nursing orders

nursing orders

specific instructions for implementing the nursing care plan, including the patient's preferences, timing of activities, details of health education necessary for the particular patient, role of the family, and plans for care after discharge. Nursing orders must be signed by the professional nurse who writes them. They should not duplicate the orders of the medical staff or of other members of the health team.
References in periodicals archive ?
Unsung reformers like Mary Jones developed autonomous, self-funded Anglican nursing orders, providing "respectable" trained nurses to London hospitals.
This will need to be balanced with the tendency to make too many of the orders into nursing orders so as to shift this burden to nursing.
They did not use a Kardex[R]; nursing orders and protocols were unheard of.
Nursing orders may include allowing family 24-hour visitation and discontinuing all invasive monitoring, nasogastric tubes, laboratory testing, and central venous access catheters, while leaving one venous access for administration of intravenous (IV) medications.
One of the staff members I supervise recently told me that it would be really helpful for her to know what my schedule would be each week, beyond my regular clinic times, so she could tell patients how soon she would be able to catch up with me to sign nursing orders or write a prescription.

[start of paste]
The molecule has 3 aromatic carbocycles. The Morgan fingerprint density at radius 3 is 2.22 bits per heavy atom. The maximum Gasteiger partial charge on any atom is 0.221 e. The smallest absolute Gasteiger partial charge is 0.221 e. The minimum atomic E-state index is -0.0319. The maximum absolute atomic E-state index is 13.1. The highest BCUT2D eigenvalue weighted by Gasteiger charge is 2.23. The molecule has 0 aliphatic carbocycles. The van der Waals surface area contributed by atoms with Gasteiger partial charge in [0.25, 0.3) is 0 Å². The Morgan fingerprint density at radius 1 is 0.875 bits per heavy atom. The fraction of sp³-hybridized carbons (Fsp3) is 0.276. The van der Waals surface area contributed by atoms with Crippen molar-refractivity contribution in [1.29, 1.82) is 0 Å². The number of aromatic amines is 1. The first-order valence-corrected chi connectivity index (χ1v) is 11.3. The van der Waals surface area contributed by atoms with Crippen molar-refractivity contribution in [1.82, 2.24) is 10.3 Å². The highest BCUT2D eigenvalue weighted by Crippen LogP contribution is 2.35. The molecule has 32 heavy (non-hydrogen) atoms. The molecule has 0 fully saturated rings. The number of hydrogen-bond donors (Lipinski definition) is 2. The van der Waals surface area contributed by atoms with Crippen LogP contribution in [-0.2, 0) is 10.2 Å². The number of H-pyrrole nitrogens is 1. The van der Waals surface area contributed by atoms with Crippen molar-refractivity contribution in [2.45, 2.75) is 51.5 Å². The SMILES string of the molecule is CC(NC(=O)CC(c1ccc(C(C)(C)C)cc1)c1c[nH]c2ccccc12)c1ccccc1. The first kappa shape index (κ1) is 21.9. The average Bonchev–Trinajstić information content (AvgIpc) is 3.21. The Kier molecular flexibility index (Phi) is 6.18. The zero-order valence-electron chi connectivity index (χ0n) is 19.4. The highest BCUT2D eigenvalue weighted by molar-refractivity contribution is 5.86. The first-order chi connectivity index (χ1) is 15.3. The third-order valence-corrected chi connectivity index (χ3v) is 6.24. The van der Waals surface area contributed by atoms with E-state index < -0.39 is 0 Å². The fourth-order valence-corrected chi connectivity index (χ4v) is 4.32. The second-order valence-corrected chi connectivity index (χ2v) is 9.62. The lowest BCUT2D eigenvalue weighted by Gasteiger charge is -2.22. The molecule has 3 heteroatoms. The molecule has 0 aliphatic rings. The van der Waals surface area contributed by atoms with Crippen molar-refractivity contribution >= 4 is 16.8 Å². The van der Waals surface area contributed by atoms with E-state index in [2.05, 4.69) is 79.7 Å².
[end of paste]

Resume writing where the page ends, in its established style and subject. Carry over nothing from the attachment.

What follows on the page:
In part, this is an association with the Christian tradition and religious nursing orders, who have embraced society's disenfranchised and cared for all, no matter how "worthy" or "unworthy" they might seem.
The protocols set the standard for care, provide a wonderful reference and teaching tool for the nurse, and serve as the nursing orders to define the plan of care for the patient.
Today, we have all data for ED patients contained in ibex Pulsecheck--lab orders and results, nursing orders, X-ray orders and physician documentation.
Nursing orders, in particular, had served as major purveyors of medical practice and prescription before doctors displaced them.
The small-town hospitals had several things going for them: the terms of their foundation, which made diversion of their revenues challengeable in law; the protection of local elites, who derived interest and status from managing them; the very real improvements in care which the new female nursing orders introduced; and finally, late in the day, the recognition by crown ministers such as Turgot and Necker that the care of the poor and sick was best left in local hands.
They outline interventions and contributions used for documentation and outcome evaluation, deviations, nursing orders, and education for the entire health care team (Crummer k Carter,
The Revolution changed patients' hospital experience by expanding the role of medical students, dissolving the religious nursing orders (no doubt the most ill-advised of the new measures), modernizing and regularizing the pharmacopoeia available, and in the case of maternity patients, transforming a former religous house in Paris into an up-to-date lying-in hospital and midwifery school.